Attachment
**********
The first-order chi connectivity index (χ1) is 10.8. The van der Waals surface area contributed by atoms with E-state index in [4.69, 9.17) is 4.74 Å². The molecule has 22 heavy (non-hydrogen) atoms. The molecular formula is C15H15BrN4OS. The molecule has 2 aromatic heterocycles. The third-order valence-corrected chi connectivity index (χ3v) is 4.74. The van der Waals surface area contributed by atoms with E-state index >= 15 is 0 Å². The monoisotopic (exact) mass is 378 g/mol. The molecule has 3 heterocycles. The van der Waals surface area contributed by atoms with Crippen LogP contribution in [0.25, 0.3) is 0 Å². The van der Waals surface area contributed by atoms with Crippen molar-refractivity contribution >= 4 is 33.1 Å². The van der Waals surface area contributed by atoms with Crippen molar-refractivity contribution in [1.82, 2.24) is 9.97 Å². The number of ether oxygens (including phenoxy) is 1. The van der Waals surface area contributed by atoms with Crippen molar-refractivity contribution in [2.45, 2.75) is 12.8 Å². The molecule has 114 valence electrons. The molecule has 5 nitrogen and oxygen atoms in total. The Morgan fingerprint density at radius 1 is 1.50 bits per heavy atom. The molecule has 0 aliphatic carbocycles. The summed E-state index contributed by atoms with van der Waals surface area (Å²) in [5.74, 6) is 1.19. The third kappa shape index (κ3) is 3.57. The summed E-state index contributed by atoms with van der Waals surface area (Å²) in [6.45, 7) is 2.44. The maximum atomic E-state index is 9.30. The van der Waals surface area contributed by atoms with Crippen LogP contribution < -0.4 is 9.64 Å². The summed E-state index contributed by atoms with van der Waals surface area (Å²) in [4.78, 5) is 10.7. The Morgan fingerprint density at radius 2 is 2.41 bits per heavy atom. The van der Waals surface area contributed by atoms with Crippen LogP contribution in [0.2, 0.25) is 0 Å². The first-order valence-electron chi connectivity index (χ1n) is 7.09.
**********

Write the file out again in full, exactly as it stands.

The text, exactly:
The first-order chi connectivity index (χ1) is 10.8. The van der Waals surface area contributed by atoms with E-state index in [4.69, 9.17) is 4.74 Å². The molecule has 22 heavy (non-hydrogen) atoms. The molecular formula is C15H15BrN4OS. The molecule has 2 aromatic heterocycles. The third-order valence-corrected chi connectivity index (χ3v) is 4.74. The van der Waals surface area contributed by atoms with E-state index >= 15 is 0 Å². The monoisotopic (exact) mass is 378 g/mol. The molecule has 3 heterocycles. The van der Waals surface area contributed by atoms with Crippen LogP contribution in [0.25, 0.3) is 0 Å². The van der Waals surface area contributed by atoms with Crippen molar-refractivity contribution >= 4 is 33.1 Å². The van der Waals surface area contributed by atoms with Crippen molar-refractivity contribution in [1.82, 2.24) is 9.97 Å². The number of ether oxygens (including phenoxy) is 1. The van der Waals surface area contributed by atoms with Crippen molar-refractivity contribution in [2.45, 2.75) is 12.8 Å². The molecule has 114 valence electrons. The molecule has 5 nitrogen and oxygen atoms in total. The Morgan fingerprint density at radius 1 is 1.50 bits per heavy atom. The molecule has 0 aliphatic carbocycles. The summed E-state index contributed by atoms with van der Waals surface area (Å²) in [5.74, 6) is 1.19. The third kappa shape index (κ3) is 3.57. The summed E-state index contributed by atoms with van der Waals surface area (Å²) in [6.45, 7) is 2.44. The maximum atomic E-state index is 9.30. The van der Waals surface area contributed by atoms with Crippen LogP contribution < -0.4 is 9.64 Å². The summed E-state index contributed by atoms with van der Waals surface area (Å²) in [4.78, 5) is 10.7. The Morgan fingerprint density at radius 2 is 2.41 bits per heavy atom. The van der Waals surface area contributed by atoms with Crippen LogP contribution in [0.2, 0.25) is 0 Å². The first-order valence-electron chi connectivity index (χ1n) is 7.09.